SINGAPORE — Rappler reports against the Securities and Exchange Commission (SEC) are misleading and slanted.
I was the first to defend Rappler when the president publicly denounced its sale of Philippine depositary receipts (PDRs) to Omidyar Network (ON) in 2015. PDRs are financial instruments used to comply with our Constitution’s ban on foreign control of media.
Last week, I explained why the SEC had basis to sanction Rappler. Beyond this, we must fact-check how Rappler publicly argues its case.
First, Rappler misleadingly implies the SEC approved its PDRs.
It restated: “PDRs were disclosed to the SEC in 2015 in compliance with the SEC’s regulations” (“FAQs: Rappler’s SEC case,” 1/22/18).
This is deceptive if you understand securities law’s central rule: offers and sales of securities must be registered unless exempt from registration.
ABS-CBN and GMA register their PDRs before offering them to thousands of investors.
In contrast, the SEC does not approve offers to less than 20 persons, such as a startup founder selling shares to relatives. Here, one merely files a notice that there were less than 20 investors.
Thus, all Rappler sent was a notice it only had one investor. Per page 3 of the SEC order, the ON contract was only provided after the SEC summoned Rappler in February 2017.
The 20-person exemption is so basic that even a nonlawyer who used it in a $1-million investment should know it.
But even after both the SEC and I publicly clarified this, Rappler still implies the SEC approved its PDRs.
Second, a Rappler blurb misleadingly read: “many speculated that the regulator will go after the two broadcast giants next” (“SEC: No review of ABS-CBN, GMA PDRs after Rappler,” 1/19/18).
Inquirer’s Doris Dumlao-Abadilla wrote the exact opposite: the SEC questioned “veto rights” in the ON PDRs not found in ABS-CBN and GMA PDRs. The SEC did not void all PDRs; it even upheld a second set of Rappler PDRs that had no vetoes.
Unlike Dumlao-Abadilla, misinformed pundits feared the SEC order hit other media companies. But Rappler could not have misunderstood — it was the recipient.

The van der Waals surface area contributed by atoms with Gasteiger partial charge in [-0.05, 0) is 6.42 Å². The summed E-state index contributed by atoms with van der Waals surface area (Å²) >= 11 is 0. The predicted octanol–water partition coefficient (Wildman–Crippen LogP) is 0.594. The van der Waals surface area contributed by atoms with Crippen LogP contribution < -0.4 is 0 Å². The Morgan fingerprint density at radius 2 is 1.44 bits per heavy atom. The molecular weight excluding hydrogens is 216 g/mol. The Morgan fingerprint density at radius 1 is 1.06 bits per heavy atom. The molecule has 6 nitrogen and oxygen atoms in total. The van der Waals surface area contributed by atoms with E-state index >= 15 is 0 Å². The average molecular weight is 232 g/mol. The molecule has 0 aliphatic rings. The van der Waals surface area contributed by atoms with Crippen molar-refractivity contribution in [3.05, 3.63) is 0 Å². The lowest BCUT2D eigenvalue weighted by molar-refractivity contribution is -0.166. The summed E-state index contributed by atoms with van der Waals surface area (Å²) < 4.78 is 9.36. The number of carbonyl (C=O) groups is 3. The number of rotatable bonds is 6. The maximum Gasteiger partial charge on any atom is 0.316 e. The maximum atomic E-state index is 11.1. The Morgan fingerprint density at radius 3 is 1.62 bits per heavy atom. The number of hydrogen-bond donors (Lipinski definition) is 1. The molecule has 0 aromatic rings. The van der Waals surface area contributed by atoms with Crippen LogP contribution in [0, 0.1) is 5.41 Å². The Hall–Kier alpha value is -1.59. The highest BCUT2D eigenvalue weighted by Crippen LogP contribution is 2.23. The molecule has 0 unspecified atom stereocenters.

So why did it fuel fear for other media companies?
Third, Rappler repeatedly implied its PDRs are like ABS-CBN and GMA’s valid PDRs, citing my 2017 columns.
PDRs’ defining characteristic is they separate PDR holders from the company, unlike shares of stock. But the ON PDRs gave veto rights over any change in Rappler’s articles of incorporation. PDR holders and the company suddenly had a link they cannot have.
This veto’s validity can be hotly debated.
But no credible securities lawyer would claim a PDR with this veto is the same as ABS-CBN’s and GMA’s. This is like saying White Walkers are human except they are dead.
The change is so fundamental that BDO Capital president Eduardo Francisco opined the ON PDRs are not “true” PDRs.
But Rappler kept implying the ON PDRs are the same, even after the SEC summoned Rappler in February 2017, even in its report on the SEC order on Jan. 15, 2018. Thus, sympathizers such as “Pinoy Ako Blog” did not cite the veto in defending Rappler after the SEC order.
I certainly felt misled when Rappler published my July 2017 column defending PDRs without informing me of the veto rights and that the SEC was investigating these.
The list goes on.
Rappler argues ON waived the veto. But page 15 of the SEC order correctly noted a waiver does not erase the veto from the PDRs.
Rappler reported Agnes Callamard and two other United Nations Special Rapporteurs “slammed moves to shut down Rappler.” Unlike Inquirer’s report, Rappler’s omitted they argued “philanthropic contributions do not amount to foreign ownership”—crucial context they are ridiculously misinformed.
PDRs are commercial investments. If ON purchased the equivalent of 5 percent of Rappler for $1 million, this made Rappler worth P1 billion on paper.
Any one of these “resibo” is shocking. I listed five.
Free speech cannot justify Rappler’s misleading coverage of Rappler, or set aside the SEC’s P1-billion corporate law question.
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